This saturday morning, I chatted with Dr. Ueda of Riken about his research on biological clockes, in the editorial office of Nikkei Science. While we strolled in the corridor of interesting facts and ponderings, he mentioned a ongoing research in which the investigator cultured E. Coli for 20 years. Apparently these small chaps "adapted" to the new environment. Wild types of E. Coli, when put into a new environment, do not start dividing until after some delay period, consistent with the idea that the primitive biological forms are "probing" the environment to see if it is fit. The cultured E. Coli, on the other hand, somehow learn to start reproduction "straight away". Presumably they have figured out that the environment they are in is fit for proliferating, and no initial probings are necessary. The underlying molecular mechanisms behind this adaptation are still to be elucidated.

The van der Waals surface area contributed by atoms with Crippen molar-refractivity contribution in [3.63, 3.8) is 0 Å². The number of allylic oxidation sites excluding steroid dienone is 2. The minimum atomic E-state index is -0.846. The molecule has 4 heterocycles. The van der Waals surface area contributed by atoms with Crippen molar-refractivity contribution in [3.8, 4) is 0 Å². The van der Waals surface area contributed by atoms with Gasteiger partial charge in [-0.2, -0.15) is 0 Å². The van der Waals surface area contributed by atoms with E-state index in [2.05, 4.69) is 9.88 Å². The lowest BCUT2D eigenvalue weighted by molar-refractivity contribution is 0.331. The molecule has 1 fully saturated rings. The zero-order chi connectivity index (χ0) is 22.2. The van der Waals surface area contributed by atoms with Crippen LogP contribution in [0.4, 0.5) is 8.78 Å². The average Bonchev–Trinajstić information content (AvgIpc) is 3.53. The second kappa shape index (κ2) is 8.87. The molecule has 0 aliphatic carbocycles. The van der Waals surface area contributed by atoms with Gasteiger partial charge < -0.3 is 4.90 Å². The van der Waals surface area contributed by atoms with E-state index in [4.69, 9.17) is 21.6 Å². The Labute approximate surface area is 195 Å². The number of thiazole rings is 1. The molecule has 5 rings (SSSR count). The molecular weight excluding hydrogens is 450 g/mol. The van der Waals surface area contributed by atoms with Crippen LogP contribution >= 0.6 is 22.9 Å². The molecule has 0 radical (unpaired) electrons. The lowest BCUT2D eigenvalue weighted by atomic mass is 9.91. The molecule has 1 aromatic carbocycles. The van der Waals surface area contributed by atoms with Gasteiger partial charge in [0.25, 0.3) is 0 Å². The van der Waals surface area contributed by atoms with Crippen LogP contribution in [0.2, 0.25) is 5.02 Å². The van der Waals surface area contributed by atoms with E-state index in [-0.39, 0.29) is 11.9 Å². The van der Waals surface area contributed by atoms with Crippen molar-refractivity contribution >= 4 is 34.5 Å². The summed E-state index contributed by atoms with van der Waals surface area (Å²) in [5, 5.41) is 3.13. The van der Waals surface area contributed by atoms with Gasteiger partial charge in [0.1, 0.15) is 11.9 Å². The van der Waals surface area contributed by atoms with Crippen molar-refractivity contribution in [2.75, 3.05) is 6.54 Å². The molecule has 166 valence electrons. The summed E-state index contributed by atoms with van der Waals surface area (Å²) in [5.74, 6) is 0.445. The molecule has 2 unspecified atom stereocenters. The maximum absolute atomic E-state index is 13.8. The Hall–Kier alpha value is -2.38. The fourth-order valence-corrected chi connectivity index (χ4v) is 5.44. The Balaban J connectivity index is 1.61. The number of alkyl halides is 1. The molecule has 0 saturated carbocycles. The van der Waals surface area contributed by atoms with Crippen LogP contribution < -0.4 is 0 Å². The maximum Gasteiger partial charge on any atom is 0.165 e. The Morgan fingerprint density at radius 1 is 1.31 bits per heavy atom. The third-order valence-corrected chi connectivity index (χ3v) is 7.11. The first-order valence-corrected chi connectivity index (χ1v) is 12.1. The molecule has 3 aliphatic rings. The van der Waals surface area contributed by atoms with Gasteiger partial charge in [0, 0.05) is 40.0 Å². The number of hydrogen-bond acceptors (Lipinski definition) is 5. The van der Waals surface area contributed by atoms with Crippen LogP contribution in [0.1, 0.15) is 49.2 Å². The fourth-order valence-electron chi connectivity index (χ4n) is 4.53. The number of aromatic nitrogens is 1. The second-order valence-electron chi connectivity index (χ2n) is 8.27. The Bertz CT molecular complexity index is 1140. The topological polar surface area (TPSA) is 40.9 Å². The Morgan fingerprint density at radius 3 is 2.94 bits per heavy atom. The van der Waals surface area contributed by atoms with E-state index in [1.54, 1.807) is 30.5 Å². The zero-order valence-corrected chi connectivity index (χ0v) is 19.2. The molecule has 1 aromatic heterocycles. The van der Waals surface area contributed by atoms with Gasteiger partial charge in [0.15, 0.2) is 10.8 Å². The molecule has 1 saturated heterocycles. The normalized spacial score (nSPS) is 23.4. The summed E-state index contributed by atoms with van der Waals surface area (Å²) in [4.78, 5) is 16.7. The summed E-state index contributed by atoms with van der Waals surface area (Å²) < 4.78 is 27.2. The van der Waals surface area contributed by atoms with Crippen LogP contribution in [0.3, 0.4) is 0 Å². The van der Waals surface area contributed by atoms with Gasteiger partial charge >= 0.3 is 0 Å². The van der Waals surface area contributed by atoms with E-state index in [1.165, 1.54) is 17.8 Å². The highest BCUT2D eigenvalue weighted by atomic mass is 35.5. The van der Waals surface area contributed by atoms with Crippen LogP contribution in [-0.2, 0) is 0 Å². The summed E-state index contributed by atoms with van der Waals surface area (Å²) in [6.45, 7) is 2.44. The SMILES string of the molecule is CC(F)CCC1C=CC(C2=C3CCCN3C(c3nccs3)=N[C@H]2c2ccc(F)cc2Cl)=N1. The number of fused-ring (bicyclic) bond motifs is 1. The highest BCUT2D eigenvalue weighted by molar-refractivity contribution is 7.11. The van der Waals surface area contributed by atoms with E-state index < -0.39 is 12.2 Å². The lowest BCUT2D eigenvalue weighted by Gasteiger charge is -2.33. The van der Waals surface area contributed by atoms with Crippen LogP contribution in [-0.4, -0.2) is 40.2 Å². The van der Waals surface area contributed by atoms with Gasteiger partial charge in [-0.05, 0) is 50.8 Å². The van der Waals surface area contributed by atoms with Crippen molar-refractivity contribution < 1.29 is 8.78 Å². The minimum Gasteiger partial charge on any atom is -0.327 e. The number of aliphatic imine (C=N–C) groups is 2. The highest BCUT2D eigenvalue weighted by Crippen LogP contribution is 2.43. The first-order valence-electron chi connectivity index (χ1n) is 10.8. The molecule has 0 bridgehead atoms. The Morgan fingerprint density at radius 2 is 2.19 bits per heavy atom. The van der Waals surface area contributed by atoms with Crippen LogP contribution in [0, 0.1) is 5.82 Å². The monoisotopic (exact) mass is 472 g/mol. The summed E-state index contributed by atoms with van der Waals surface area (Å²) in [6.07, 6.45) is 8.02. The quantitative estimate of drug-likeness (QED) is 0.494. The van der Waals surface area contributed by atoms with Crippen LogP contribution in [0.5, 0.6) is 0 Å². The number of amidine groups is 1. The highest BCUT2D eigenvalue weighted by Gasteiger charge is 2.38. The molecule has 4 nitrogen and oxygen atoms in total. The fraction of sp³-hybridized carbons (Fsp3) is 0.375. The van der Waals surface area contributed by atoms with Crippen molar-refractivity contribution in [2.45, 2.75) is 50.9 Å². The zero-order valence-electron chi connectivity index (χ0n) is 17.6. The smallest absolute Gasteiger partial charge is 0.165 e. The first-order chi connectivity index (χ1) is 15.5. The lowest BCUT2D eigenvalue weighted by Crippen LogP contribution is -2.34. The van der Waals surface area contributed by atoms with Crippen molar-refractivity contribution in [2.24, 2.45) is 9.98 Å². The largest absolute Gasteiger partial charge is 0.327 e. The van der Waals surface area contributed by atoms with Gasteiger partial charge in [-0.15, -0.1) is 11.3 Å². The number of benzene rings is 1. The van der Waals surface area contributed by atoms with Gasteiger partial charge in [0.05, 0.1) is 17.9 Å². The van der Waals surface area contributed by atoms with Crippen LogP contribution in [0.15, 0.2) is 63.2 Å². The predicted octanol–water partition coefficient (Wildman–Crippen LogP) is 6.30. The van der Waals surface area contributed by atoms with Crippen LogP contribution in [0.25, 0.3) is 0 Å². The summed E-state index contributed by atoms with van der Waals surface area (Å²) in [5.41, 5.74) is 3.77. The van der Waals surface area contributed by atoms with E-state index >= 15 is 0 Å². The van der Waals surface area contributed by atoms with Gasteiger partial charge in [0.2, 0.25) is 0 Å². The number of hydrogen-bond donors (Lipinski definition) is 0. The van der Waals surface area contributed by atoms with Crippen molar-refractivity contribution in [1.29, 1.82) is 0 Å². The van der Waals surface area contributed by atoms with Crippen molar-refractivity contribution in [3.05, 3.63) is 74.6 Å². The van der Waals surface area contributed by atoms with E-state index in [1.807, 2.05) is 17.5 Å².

That story somehow reminded me of the butterfly Chestnut Tiger (Parantica sita). This is a beautiful but poisonous species. The birds, after learning that these creatures with inviting appearances actually taste nastily, do not bother them. Chestnut Tigers therefore fly very slowly, with a certain air of elegance, as if they know they wouldn't be chased by birds. When an ignorant enemy tries to attack them, however, for example by the small boy that was I thiry-something years ago, Chestnut Tigers would suddenly shoot up into the high air.
When, however, I waved my hands towards the artificicially cultivated Chestnut Tigers in the Giant Glass Insect Dome of Tama zoo, they could be hardly less perturbated. They have somehow learned that they were now enclosed in a space with a ceiling, and that shooting up into the air did not make any sense. They just kept flying in a slow-motion elegance, after some irritated movement induced by my hands.
The adaptabilities of biological systems, from E. Coli to Chestnut Tigers, never ceases to amaze me. The wonder is how the system and molecules work together to make it happen.